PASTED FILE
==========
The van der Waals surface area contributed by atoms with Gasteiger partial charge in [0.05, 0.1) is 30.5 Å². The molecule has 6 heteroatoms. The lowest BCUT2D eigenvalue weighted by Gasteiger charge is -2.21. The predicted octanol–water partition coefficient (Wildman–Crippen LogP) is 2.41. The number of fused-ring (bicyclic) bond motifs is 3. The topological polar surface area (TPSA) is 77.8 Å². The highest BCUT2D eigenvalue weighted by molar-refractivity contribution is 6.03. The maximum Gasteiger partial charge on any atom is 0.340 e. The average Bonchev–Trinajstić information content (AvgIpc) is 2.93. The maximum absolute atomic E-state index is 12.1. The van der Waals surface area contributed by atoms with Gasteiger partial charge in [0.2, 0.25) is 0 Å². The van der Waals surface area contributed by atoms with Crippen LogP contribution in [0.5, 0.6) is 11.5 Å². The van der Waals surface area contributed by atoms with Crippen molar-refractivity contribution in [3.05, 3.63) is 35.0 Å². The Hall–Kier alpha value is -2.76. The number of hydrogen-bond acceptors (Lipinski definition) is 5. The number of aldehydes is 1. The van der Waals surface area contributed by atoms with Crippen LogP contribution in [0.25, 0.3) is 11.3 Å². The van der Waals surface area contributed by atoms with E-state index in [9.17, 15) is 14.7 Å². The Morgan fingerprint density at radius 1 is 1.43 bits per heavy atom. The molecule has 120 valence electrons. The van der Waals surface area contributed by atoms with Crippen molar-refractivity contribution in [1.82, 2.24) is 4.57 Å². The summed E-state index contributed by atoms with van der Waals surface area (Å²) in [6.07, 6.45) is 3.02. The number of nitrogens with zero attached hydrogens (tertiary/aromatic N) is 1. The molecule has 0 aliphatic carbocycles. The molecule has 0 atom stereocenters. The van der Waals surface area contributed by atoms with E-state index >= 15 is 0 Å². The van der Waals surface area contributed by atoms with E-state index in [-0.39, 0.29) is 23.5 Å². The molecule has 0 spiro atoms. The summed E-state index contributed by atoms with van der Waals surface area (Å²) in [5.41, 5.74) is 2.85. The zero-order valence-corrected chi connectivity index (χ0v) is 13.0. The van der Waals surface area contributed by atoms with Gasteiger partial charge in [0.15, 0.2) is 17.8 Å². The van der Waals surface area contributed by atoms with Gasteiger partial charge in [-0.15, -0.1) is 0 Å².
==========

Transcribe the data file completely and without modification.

The van der Waals surface area contributed by atoms with Gasteiger partial charge in [0.05, 0.1) is 30.5 Å². The molecule has 6 heteroatoms. The lowest BCUT2D eigenvalue weighted by Gasteiger charge is -2.21. The predicted octanol–water partition coefficient (Wildman–Crippen LogP) is 2.41. The number of fused-ring (bicyclic) bond motifs is 3. The topological polar surface area (TPSA) is 77.8 Å². The highest BCUT2D eigenvalue weighted by molar-refractivity contribution is 6.03. The maximum Gasteiger partial charge on any atom is 0.340 e. The average Bonchev–Trinajstić information content (AvgIpc) is 2.93. The maximum absolute atomic E-state index is 12.1. The van der Waals surface area contributed by atoms with Gasteiger partial charge in [0.2, 0.25) is 0 Å². The van der Waals surface area contributed by atoms with Crippen LogP contribution in [0.5, 0.6) is 11.5 Å². The van der Waals surface area contributed by atoms with Crippen molar-refractivity contribution in [3.05, 3.63) is 35.0 Å². The Hall–Kier alpha value is -2.76. The number of hydrogen-bond acceptors (Lipinski definition) is 5. The number of aldehydes is 1. The van der Waals surface area contributed by atoms with Crippen LogP contribution in [0.25, 0.3) is 11.3 Å². The van der Waals surface area contributed by atoms with E-state index in [9.17, 15) is 14.7 Å². The Morgan fingerprint density at radius 1 is 1.43 bits per heavy atom. The molecule has 120 valence electrons. The van der Waals surface area contributed by atoms with Crippen molar-refractivity contribution in [1.82, 2.24) is 4.57 Å². The summed E-state index contributed by atoms with van der Waals surface area (Å²) in [6.07, 6.45) is 3.02. The number of nitrogens with zero attached hydrogens (tertiary/aromatic N) is 1. The molecule has 0 aliphatic carbocycles. The molecule has 0 atom stereocenters. The van der Waals surface area contributed by atoms with E-state index >= 15 is 0 Å². The van der Waals surface area contributed by atoms with E-state index in [-0.39, 0.29) is 23.5 Å². The molecule has 0 spiro atoms. The summed E-state index contributed by atoms with van der Waals surface area (Å²) in [5.41, 5.74) is 2.85. The zero-order valence-corrected chi connectivity index (χ0v) is 13.0. The van der Waals surface area contributed by atoms with Gasteiger partial charge in [0.15, 0.2) is 17.8 Å². The van der Waals surface area contributed by atoms with Gasteiger partial charge in [-0.15, -0.1) is 0 Å².